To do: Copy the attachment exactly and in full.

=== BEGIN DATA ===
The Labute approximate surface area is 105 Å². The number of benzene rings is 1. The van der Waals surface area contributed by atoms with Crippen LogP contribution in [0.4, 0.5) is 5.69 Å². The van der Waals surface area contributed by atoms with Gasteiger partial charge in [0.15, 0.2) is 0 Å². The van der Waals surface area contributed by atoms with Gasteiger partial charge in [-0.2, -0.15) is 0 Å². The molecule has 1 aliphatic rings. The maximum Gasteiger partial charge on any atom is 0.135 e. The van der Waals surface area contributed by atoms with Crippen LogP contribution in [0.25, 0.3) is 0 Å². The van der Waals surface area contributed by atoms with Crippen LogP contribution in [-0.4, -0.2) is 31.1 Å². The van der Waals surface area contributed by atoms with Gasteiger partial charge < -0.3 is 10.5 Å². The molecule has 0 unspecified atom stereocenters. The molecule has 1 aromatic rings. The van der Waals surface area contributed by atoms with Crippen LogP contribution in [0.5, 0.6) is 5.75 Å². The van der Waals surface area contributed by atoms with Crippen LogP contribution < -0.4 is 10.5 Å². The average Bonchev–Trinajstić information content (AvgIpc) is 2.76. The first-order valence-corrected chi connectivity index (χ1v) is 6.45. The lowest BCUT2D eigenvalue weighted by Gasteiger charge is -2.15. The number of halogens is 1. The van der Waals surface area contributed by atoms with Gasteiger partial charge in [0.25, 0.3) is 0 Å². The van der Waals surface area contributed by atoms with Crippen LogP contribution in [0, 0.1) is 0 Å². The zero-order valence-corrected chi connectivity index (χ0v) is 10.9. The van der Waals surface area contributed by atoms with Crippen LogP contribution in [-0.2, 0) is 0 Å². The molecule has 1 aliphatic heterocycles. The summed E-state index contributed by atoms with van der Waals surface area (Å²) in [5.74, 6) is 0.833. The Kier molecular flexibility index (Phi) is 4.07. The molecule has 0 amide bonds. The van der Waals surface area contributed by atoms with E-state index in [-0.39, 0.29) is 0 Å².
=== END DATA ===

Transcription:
The Labute approximate surface area is 105 Å². The number of benzene rings is 1. The van der Waals surface area contributed by atoms with Crippen LogP contribution in [0.4, 0.5) is 5.69 Å². The van der Waals surface area contributed by atoms with Gasteiger partial charge in [0.15, 0.2) is 0 Å². The van der Waals surface area contributed by atoms with Gasteiger partial charge in [-0.2, -0.15) is 0 Å². The molecule has 1 aliphatic rings. The maximum Gasteiger partial charge on any atom is 0.135 e. The van der Waals surface area contributed by atoms with Crippen LogP contribution in [0.25, 0.3) is 0 Å². The van der Waals surface area contributed by atoms with Crippen LogP contribution in [-0.4, -0.2) is 31.1 Å². The van der Waals surface area contributed by atoms with Gasteiger partial charge < -0.3 is 10.5 Å². The molecule has 0 unspecified atom stereocenters. The molecule has 1 aromatic rings. The van der Waals surface area contributed by atoms with Crippen LogP contribution in [0.5, 0.6) is 5.75 Å². The van der Waals surface area contributed by atoms with Crippen LogP contribution < -0.4 is 10.5 Å². The average Bonchev–Trinajstić information content (AvgIpc) is 2.76. The first-order valence-corrected chi connectivity index (χ1v) is 6.45. The lowest BCUT2D eigenvalue weighted by Gasteiger charge is -2.15. The number of halogens is 1. The van der Waals surface area contributed by atoms with Gasteiger partial charge in [0.25, 0.3) is 0 Å². The van der Waals surface area contributed by atoms with Crippen LogP contribution in [0, 0.1) is 0 Å². The zero-order valence-corrected chi connectivity index (χ0v) is 10.9. The van der Waals surface area contributed by atoms with Crippen LogP contribution in [-0.2, 0) is 0 Å². The molecule has 1 aliphatic heterocycles. The summed E-state index contributed by atoms with van der Waals surface area (Å²) in [5.74, 6) is 0.833. The Kier molecular flexibility index (Phi) is 4.07. The molecule has 0 amide bonds. The van der Waals surface area contributed by atoms with E-state index in [-0.39, 0.29) is 0 Å².